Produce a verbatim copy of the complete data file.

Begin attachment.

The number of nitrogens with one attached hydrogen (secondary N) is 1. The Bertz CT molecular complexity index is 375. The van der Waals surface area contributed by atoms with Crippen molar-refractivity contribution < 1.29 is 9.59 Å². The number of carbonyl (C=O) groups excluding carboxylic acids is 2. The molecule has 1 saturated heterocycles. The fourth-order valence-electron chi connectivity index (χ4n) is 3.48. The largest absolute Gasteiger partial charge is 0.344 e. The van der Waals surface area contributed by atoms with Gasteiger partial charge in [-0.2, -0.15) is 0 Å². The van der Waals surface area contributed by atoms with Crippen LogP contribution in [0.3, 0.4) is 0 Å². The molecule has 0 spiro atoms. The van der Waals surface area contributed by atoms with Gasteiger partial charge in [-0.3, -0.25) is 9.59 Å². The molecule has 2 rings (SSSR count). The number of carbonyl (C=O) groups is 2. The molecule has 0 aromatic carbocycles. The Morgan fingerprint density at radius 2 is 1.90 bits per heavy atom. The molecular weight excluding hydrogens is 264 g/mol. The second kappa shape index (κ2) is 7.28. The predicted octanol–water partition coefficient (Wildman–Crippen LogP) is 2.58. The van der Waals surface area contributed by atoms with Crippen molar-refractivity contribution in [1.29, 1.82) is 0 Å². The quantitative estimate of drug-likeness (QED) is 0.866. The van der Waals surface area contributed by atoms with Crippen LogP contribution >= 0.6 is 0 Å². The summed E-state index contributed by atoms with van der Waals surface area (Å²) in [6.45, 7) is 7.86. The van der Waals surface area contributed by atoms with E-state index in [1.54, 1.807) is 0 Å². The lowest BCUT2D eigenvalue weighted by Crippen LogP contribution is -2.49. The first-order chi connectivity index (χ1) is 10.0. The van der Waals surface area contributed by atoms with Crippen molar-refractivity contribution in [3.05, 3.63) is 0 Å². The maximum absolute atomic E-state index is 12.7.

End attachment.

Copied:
The number of nitrogens with one attached hydrogen (secondary N) is 1. The Bertz CT molecular complexity index is 375. The van der Waals surface area contributed by atoms with Crippen molar-refractivity contribution < 1.29 is 9.59 Å². The number of carbonyl (C=O) groups excluding carboxylic acids is 2. The molecule has 1 saturated heterocycles. The fourth-order valence-electron chi connectivity index (χ4n) is 3.48. The largest absolute Gasteiger partial charge is 0.344 e. The van der Waals surface area contributed by atoms with Gasteiger partial charge in [-0.2, -0.15) is 0 Å². The van der Waals surface area contributed by atoms with Crippen LogP contribution in [0.3, 0.4) is 0 Å². The molecule has 0 spiro atoms. The van der Waals surface area contributed by atoms with Gasteiger partial charge in [-0.3, -0.25) is 9.59 Å². The molecule has 2 rings (SSSR count). The number of carbonyl (C=O) groups is 2. The molecule has 0 aromatic carbocycles. The Morgan fingerprint density at radius 2 is 1.90 bits per heavy atom. The molecular weight excluding hydrogens is 264 g/mol. The second kappa shape index (κ2) is 7.28. The predicted octanol–water partition coefficient (Wildman–Crippen LogP) is 2.58. The van der Waals surface area contributed by atoms with Crippen molar-refractivity contribution in [1.29, 1.82) is 0 Å². The quantitative estimate of drug-likeness (QED) is 0.866. The van der Waals surface area contributed by atoms with Crippen LogP contribution >= 0.6 is 0 Å². The summed E-state index contributed by atoms with van der Waals surface area (Å²) in [6.45, 7) is 7.86. The van der Waals surface area contributed by atoms with E-state index in [1.54, 1.807) is 0 Å². The lowest BCUT2D eigenvalue weighted by Crippen LogP contribution is -2.49. The first-order chi connectivity index (χ1) is 10.0. The van der Waals surface area contributed by atoms with Crippen molar-refractivity contribution in [3.05, 3.63) is 0 Å². The maximum absolute atomic E-state index is 12.7.